|Turn up the volume: ‘We deserved two points’||11.13.09 at 12:58 am ET|
Last season, as the Bruins were on their way to 53 regular season wins and first place in the Eastern Conference heading into the playoffs, things couldn’t have been much better in the month of November. They went 11-1-1, racking up 23 of a possible 26 points in the month.
What a difference a year makes. This year the Bruins are 2-2-2 in six November games. Tim Thomas recorded his second straight shutout on Thursday night but it wasn’t good enough for a win. The Bruins were beaten in a shootout, 1-0, by a Florida Panthers team that was 5-9-1 coming in.
It was their third shutout loss and the eighth time they have scored fewer than two goals in a contest. Amazing they are even approaching .500 with an 8-8-2 mark.
How bad are things right now? They Bruins not only didn’t score in the 60 minutes of regulation, outshooting Florida 19-1 alone in the second period, they were held scoreless in the five-minute overtime. They failed to light the lamp in their first three shootout chances. And when Thomas gave them another chance by stopping the first three shootout attempts himself, he had reason or hope to think the Bruins would break through.
Not quite. After Blake Wheeler, Patrice Bergeron and Zdeno Chara missed in the first three rounds, Michael Ryder had his chance in the fourth and extra round. Not even an extended shootout could help the Bruins find the back of the net on this night.
Afterward, the Bruins talked about their hard work and frustration on a night that yielded just one point for the overtime loss.
|Quick hits: B’s-Pens||11.10.09 at 9:31 pm ET|
Matt Hunwick gathered a rebound of his own shot after sharply cutting to the net from the right point to give the Bruins a 1-0 lead early in the second period.
The goal was Hunwick’s fourth of the season, but just his first point in seven games. Fellow defender Dennis Wideman picked up his first point in over a month, assisting on the goal.
Mark Recchi earned his 900th career assist, sending Daniel Paille in on a breakaway 3:34 into the third period. Paille gave Boston a 2-0 advantage, beating Pens goalie Marc-Andre Fleury stick side for his first goal and first point of the season.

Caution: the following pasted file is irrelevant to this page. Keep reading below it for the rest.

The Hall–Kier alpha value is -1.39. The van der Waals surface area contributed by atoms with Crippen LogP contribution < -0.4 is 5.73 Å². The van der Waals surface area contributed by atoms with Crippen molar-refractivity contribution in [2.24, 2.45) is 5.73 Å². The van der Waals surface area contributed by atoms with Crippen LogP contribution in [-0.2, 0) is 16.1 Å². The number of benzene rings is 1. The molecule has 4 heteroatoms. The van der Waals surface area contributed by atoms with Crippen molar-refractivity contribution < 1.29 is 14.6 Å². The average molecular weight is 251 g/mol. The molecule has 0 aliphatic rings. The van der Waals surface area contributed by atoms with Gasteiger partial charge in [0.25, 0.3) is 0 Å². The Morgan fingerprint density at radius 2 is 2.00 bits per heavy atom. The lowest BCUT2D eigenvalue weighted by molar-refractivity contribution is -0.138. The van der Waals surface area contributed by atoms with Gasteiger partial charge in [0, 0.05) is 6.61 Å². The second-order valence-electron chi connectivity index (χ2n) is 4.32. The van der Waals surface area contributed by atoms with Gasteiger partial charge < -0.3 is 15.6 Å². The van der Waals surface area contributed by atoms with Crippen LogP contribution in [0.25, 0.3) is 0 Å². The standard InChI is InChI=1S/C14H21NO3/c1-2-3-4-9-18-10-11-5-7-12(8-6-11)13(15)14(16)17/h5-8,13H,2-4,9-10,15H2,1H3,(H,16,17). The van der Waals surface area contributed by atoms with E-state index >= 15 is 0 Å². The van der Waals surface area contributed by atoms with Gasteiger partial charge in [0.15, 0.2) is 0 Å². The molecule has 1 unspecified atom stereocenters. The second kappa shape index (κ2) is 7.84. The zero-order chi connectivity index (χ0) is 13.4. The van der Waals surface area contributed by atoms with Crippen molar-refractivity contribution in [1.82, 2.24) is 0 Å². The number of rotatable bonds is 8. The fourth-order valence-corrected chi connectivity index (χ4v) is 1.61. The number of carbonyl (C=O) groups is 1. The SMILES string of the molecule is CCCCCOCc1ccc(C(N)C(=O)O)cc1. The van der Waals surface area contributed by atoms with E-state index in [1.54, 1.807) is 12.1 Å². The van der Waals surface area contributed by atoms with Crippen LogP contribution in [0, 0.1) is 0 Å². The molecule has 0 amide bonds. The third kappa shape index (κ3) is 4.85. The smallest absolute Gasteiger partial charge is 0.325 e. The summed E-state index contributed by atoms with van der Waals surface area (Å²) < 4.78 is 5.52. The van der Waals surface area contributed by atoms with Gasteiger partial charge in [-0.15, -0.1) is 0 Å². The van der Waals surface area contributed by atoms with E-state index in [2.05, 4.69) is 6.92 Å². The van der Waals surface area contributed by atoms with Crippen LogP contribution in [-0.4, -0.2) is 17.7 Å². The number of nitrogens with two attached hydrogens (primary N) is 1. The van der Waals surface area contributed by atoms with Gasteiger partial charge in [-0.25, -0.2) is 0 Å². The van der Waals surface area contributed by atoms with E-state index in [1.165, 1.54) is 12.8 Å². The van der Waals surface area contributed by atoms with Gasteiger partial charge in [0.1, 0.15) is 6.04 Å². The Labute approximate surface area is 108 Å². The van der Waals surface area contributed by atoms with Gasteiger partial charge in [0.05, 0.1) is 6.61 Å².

The defending Stanley Cup champs look like they are ready to get home. After opening the season with seven straight road wins, Pittsburgh suffered a 5-2 loss in LA last Thursday and a 5-0 drubbing by San Jose Saturday. The Pens, who are skating without Evgeni Malkin, Maxime Talbot, and Sergei Gonchar, finished the first period with two shots, a season low for a Bruins opponent.
Penguins forward Chris Bourque, the 23-year-old son of Bruins legend Ray Bourque, is skating at the TD Garden for first time in a regular season NHL game. The third-year NHL forward has generated just one assist in nine games in his first season with Pittsburgh. He has played NHL preseason contests in Boston before.
Star of the Game ‘ Still looking for players to step up offensively, Matt Hunwick launched an impromptu offensive attack in the second period. Bolting from the right point with little hesitation, Hunwick got the Bruins offense in gear.
Turning Point ‘ The Penguins has started to gather momentum and appeared poised to tie contest when Marc Recci hit Daniel Paille with a breakaway pass setting up an insurance goal for Boston in the third period.
|Krejci set to return for B’s||at 6:41 pm ET|
Center David Krejci is taking part in warmups and is expected to make his return after missing the last two games with H1N1 virus.
After missing practice on Monday, Michael Ryder is available tonight for the B’s.
|Bruins continue to come up short on offense||11.03.09 at 11:26 pm ET|
The timing is simply too coated in irony to ignore.
The Bruins dropped another game to the Detroit Red Wings by a 2-0 score and lost two straight games for the first time this season in the process, and haven’t scored a goal in exactly 132:58 and counting. Once again they completely whiffed with an 0-for-3 on the power play — which drops them to 0-for-their-last-17 power play chances — and couldn’t muster up any notable offense over the course of the game aside from a pair of early Marco Sturm opportunities and a few post-worthy bids.
The B’s are averaging 1.85 goals per game in the seven contests since Savard landed on long term injured reserve with a broken left foot, and that isn’t going to win a lot of hockey games.